Handicap is a term bandied about an awful lot at golf courses around the country, but do we all have a solid grasp of what it really means and how to calcuate it? This is certainly a hot topic at this time of year because of the U.S. Open and in particular U.S. Open qualifying.
To be eligible for U.S. Open qualifying, a player must have a Handicap Index of 1.4 or lower or be a professional.
Of course, a lot of players fudge their number but be careful, a bad score will reflect poorly on your game and your honesty.
Often if a player doesn't return a score within eight shots of the course rating (usually a stroke or two higher than par), he gets a letter from the USGA that says he's no longer eligible to compete in USGA events unless he has a good explanation for the high score.
So in case you were wondering, here is the difference between Course Handicap and Handicap Index and how you calculate both.
A Handicap Index is a portable number that can be converted to Course Handicap from any set of tees rated for a players gender so the game will be equitable no matter what tees are played.
A "Handicap Index" is the USGA's service mark used to indicate a measurement of a player's potential ability on a course of standard playing difficulty. It is expressed as a number taken to one decimal place (e.g., 10.4) and is used for conversion to a Course Handicap.
To determine your Handicap Index, you'll need your last five scores and information from the courses you shot those scores on, namely slope and course rating.
About.com has a easy and efficient Handicap Index Calculator you can use. Just have your scores, course rating and slope ready.
Once you've got your Handicap Index, you can easily transfer it from your home course to any USGA course in the country.
A Course Handicap represents the number of strokes needed to play to the level of a scratch golfer - or the Course Rating of a particular set of tees. A Course Handicap is expressed as a whole number (e.g. 10).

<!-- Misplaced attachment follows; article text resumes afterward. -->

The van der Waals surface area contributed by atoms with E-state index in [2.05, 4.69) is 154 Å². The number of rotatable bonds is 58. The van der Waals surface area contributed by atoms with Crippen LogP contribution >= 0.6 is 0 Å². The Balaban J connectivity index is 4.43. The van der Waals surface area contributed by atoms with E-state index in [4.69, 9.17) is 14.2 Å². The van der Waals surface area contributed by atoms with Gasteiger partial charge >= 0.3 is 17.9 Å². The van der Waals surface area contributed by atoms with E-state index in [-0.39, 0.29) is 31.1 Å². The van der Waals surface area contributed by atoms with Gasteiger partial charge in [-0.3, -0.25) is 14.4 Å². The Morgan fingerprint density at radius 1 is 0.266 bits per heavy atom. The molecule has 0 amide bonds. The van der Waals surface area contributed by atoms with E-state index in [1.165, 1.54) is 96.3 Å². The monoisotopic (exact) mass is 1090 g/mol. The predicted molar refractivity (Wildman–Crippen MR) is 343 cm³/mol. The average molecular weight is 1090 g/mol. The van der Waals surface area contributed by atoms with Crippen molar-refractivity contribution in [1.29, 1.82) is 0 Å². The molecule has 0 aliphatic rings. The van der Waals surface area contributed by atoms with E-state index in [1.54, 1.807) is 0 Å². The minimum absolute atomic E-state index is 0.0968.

To get your Course Handicap, take the Handicap Index and multiply it by the slope rating of the tees played. Once you have that number, divide it by Standard Slope Rating (113) to get your answer (rounded to the nearest whole number, .4 rounds down and .5 rounds up).
This might sound a bit complicated and we all don't carry our calculators to the golf course, so this Course Handicap Calculator designed by the USGA is a good starting point.
Let's take a look at what all this means with a real life example. Let's say I played five courses in the Hilton Head area, all with slope ratings from about 120-130 and course ratings in the low 70s and shot anywhere from 95-103. Once I put all of those numbers in the Handicap Index Calculator, I'd come out with an Index, whether it's respectable or not, of 16.7.
Ok now with my Handicap Index, I can get a Course Handicap. I'm taking a trip to TPC Scottsdale, home of the FBR Open every February. I'll plan to play from the white tees, which have a slope of 120. So now I have my Handicap Index (16.7), my slope (120) and my Standard Slope (113) and I punch those numbers in to find my Course Handicap. After crunching the numbers, my Course Handicap would be 18.
If you'd like more information, you can get it by visiting the USGA's Web site on Handicaps which is the most authoritative and informative source on this subject available online.
Now that we know how to calculate these numbers, let's try to bring them down!